Three tech trends you need to know about

Spice caught up with Ben Feltham from Proj-X to find out what is hot in event tech for 2016.

Ben Feltham

Spice caught up with Ben Feltham from Proj-X to find out what is hot in event tech for 2016.

Technology is advancing at an exponential rate and it’s revolutionising every business sector imaginable – including the events industry. Forward-thinking organisations are devouring their way through a smorgasbord of acronym-heavy tech such as RFID, NFC and UHF, and exploring new ways of using these systems to gather valuable insights into consumer needs.

Companies that are willing to step into the future and extract business value from this technology may be able to drastically boost engagement, drive sales and raise their brand’s profile. On the other hand, organisations that are slow to adapt to the tech-heavy landscape risk getting left behind by those who aren’t afraid to embrace change and disrupt the status quo.

Let’s take a look at what the future has in store for events technology.

1. Closing the gap between exhibitors and marketers
In many ways, the smartphone signified the arrival of the information age. People across the planet are now connected, learning and sharing in unprecedented ways, and marketers have been quick to take advantage of this opportunity. Thanks to modern customer relationship management systems, marketers have long been able to build detailed profiles on customers based on their interactions with touch points across multiple platforms. Connecting the dots between these interactions has given marketers the power to create customised journeys specifically tailored to an individual customer.

There is similar potential in the events sphere, though most of the big players have been slow to react. This is understandable – after all, the industry has remained largely unchanged for the last century or so, and it’s only in the last five or ten years that innovative companies have begun to realise the potential of technology.

Thankfully, this looks set to change as the tech revolution takes over the events sector in 2016. In the months and years ahead, engagement-measuring technology will become an increasingly common part of exhibitions in Australia and around the world, providing decision makers with a holistic view of how attendees interact with their product, service and brand.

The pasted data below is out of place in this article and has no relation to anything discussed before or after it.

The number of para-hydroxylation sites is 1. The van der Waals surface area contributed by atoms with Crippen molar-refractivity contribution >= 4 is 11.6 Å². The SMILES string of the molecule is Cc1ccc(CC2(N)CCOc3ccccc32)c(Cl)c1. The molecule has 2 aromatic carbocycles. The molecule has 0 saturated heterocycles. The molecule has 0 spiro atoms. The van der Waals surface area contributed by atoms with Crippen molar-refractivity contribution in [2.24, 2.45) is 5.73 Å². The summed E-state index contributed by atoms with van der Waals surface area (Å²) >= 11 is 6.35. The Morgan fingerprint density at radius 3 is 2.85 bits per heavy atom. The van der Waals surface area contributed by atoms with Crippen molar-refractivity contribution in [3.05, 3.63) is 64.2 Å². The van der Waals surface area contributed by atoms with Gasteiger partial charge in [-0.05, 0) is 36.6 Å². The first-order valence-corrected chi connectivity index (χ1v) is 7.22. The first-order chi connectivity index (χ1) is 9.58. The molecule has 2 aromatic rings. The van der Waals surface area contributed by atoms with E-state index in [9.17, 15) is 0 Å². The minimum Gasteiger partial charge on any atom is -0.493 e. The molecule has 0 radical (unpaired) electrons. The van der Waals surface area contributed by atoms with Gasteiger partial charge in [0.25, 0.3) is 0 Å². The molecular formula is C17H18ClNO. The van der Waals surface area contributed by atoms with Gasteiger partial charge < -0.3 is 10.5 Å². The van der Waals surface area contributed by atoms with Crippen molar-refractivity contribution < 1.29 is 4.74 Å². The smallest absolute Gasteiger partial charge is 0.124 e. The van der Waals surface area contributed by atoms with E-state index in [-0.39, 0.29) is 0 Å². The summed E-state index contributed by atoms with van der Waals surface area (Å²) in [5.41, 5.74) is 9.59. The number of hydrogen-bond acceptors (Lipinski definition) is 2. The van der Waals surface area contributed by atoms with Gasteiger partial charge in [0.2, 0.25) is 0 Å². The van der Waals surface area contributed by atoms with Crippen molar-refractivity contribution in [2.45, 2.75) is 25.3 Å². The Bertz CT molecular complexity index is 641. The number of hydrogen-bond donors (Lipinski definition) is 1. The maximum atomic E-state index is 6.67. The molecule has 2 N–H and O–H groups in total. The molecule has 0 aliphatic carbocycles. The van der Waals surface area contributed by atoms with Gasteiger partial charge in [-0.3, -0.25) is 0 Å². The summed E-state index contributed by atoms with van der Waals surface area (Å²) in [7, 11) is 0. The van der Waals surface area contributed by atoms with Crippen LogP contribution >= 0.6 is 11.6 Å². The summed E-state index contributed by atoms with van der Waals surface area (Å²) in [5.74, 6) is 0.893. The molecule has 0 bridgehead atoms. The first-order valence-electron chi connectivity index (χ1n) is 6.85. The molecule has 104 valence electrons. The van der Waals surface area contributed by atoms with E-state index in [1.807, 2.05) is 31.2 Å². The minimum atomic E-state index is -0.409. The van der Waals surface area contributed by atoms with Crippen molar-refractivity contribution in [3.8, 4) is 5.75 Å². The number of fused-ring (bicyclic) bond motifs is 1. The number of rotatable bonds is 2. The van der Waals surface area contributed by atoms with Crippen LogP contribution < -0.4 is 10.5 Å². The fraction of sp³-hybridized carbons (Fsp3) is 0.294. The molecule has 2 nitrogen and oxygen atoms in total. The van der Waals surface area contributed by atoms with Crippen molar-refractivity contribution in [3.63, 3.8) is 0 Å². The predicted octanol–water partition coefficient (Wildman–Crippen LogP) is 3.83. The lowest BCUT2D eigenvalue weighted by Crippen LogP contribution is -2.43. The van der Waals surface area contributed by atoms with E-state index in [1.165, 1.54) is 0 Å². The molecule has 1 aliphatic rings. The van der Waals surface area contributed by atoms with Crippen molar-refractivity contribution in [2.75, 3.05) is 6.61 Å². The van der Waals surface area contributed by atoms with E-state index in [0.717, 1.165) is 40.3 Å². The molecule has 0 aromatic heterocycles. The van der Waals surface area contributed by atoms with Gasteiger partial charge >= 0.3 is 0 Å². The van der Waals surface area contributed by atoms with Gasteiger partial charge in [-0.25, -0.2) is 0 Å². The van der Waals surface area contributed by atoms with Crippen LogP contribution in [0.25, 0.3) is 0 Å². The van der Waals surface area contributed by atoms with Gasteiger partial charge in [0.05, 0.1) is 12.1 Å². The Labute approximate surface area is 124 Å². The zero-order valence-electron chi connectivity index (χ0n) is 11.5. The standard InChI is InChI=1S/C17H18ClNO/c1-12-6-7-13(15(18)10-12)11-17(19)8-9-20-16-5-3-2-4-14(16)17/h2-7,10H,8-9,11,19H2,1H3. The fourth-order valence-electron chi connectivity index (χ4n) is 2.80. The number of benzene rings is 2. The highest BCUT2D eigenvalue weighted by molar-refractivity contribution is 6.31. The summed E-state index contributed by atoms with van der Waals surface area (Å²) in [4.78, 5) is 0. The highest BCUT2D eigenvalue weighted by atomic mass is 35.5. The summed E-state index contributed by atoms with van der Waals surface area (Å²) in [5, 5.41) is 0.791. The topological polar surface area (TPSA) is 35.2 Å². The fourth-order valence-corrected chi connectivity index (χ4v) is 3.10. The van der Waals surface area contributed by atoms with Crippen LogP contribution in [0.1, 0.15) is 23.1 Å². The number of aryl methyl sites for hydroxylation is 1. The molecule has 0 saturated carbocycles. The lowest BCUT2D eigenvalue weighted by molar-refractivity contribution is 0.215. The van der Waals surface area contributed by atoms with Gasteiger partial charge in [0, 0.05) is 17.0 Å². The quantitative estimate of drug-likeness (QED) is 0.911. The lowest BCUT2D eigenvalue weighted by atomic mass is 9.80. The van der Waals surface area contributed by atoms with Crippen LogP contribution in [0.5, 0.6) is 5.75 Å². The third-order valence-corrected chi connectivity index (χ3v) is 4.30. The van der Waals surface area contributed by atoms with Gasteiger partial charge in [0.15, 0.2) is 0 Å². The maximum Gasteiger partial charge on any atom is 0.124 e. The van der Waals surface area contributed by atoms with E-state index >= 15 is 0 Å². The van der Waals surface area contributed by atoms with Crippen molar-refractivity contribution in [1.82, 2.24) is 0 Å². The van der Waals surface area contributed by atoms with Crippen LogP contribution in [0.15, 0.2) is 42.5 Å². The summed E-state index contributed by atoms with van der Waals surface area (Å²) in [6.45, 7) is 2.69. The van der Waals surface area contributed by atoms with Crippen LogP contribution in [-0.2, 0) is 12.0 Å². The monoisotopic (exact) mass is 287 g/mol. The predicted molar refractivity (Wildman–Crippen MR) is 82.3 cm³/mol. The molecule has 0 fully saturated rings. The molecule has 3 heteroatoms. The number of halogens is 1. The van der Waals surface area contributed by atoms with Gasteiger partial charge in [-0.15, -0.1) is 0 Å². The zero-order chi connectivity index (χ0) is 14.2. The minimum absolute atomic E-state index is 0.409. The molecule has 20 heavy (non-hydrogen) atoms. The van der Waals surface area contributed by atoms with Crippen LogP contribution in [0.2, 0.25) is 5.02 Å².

Expect business leaders to develop a better understanding of how technology can provide them with the insights they need to make better decisions, deliver a better customer experience and ultimately strengthen their companies’ brands.

2. Technology as a learning opportunity
It’s important to note that companies should not be focusing on specific pieces of technology. While investing in flavour-of-the-month tech might help your company stand out from the masses momentarily, diving in without giving much thought to strategy will provide you with little value.

Instead, the conversation needs to be centred on how technology can be integrated into an organisation’s events strategy in order to measure engagement and make informed decisions when it comes to the next conference or trade show.

With this in mind, it’s easy to see the real value in technology lies in its use as a learning opportunity. Every single engagement is the chance for exhibitors to learn something new about the customer. Every time an event attendee does something on site, it will be tracked, recorded and collated into a company’s marketing system, providing business leaders with a level of feedback that has never before been possible.

 3. A shift away from using technology for the sake of it
Capitalising on these learning opportunities will encourage decision makers to stop using technology for the sake of it. In years gone by, many exhibitors have been guilty of integrating state-of-the-art tech into their booths without much thought as to the business benefits it actually provides.

Many event mobile apps, for example, are simply digital conference guides. They’re somewhat convenient and undoubtedly better for the environment, but they don’t take advantage of the full potential of the smartphone. Such applications don’t deliver insights into attendee behaviour or provide any value to business leaders – they’re simply digital maps.

To make the most of such opportunities, businesses need to be asking themselves how they can turn the technology they have at their disposal into business value. Doing so will allow exhibitors to measure a range of metrics, including the type of touch points event attendees are interacting with, their levels of engagement and what content is being downloaded. This insight enables leaders to modify their next event in line with the needs, demands and expectations of their customers.


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